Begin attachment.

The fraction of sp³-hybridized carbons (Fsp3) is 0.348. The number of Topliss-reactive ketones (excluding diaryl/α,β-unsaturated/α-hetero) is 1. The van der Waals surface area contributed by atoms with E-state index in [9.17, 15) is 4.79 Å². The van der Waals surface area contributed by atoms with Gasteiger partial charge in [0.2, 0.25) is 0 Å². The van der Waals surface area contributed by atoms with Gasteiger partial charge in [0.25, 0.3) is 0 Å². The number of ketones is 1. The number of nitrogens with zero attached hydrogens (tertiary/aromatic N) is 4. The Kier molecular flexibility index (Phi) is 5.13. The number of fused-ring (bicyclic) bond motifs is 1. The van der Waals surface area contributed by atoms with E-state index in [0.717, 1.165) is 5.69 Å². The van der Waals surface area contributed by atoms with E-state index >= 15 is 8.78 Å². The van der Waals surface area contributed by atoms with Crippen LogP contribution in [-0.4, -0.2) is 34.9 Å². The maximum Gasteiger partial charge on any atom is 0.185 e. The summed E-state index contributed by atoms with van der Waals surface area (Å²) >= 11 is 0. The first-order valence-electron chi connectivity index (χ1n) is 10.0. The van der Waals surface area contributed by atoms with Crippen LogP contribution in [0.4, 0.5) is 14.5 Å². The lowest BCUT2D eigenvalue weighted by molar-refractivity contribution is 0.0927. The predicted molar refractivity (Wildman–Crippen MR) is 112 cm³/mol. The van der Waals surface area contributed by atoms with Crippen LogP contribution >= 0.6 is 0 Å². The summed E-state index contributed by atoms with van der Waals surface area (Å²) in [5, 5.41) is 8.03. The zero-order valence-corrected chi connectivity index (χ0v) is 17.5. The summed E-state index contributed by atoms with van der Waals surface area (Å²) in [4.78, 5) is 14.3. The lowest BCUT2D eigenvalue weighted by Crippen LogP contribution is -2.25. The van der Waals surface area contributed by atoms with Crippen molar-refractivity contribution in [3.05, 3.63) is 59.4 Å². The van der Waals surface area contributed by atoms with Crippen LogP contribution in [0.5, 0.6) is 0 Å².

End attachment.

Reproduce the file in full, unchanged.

The fraction of sp³-hybridized carbons (Fsp3) is 0.348. The number of Topliss-reactive ketones (excluding diaryl/α,β-unsaturated/α-hetero) is 1. The van der Waals surface area contributed by atoms with E-state index in [9.17, 15) is 4.79 Å². The van der Waals surface area contributed by atoms with Gasteiger partial charge in [0.2, 0.25) is 0 Å². The van der Waals surface area contributed by atoms with Gasteiger partial charge in [0.25, 0.3) is 0 Å². The number of ketones is 1. The number of nitrogens with zero attached hydrogens (tertiary/aromatic N) is 4. The Kier molecular flexibility index (Phi) is 5.13. The number of fused-ring (bicyclic) bond motifs is 1. The van der Waals surface area contributed by atoms with E-state index in [0.717, 1.165) is 5.69 Å². The van der Waals surface area contributed by atoms with E-state index >= 15 is 8.78 Å². The van der Waals surface area contributed by atoms with Crippen LogP contribution in [-0.4, -0.2) is 34.9 Å². The maximum Gasteiger partial charge on any atom is 0.185 e. The summed E-state index contributed by atoms with van der Waals surface area (Å²) >= 11 is 0. The first-order valence-electron chi connectivity index (χ1n) is 10.0. The van der Waals surface area contributed by atoms with Crippen LogP contribution in [0.4, 0.5) is 14.5 Å². The lowest BCUT2D eigenvalue weighted by molar-refractivity contribution is 0.0927. The predicted molar refractivity (Wildman–Crippen MR) is 112 cm³/mol. The van der Waals surface area contributed by atoms with Crippen LogP contribution >= 0.6 is 0 Å². The summed E-state index contributed by atoms with van der Waals surface area (Å²) in [5, 5.41) is 8.03. The zero-order valence-corrected chi connectivity index (χ0v) is 17.5. The summed E-state index contributed by atoms with van der Waals surface area (Å²) in [4.78, 5) is 14.3. The lowest BCUT2D eigenvalue weighted by Crippen LogP contribution is -2.25. The van der Waals surface area contributed by atoms with Crippen molar-refractivity contribution in [3.05, 3.63) is 59.4 Å². The van der Waals surface area contributed by atoms with Crippen LogP contribution in [0.5, 0.6) is 0 Å².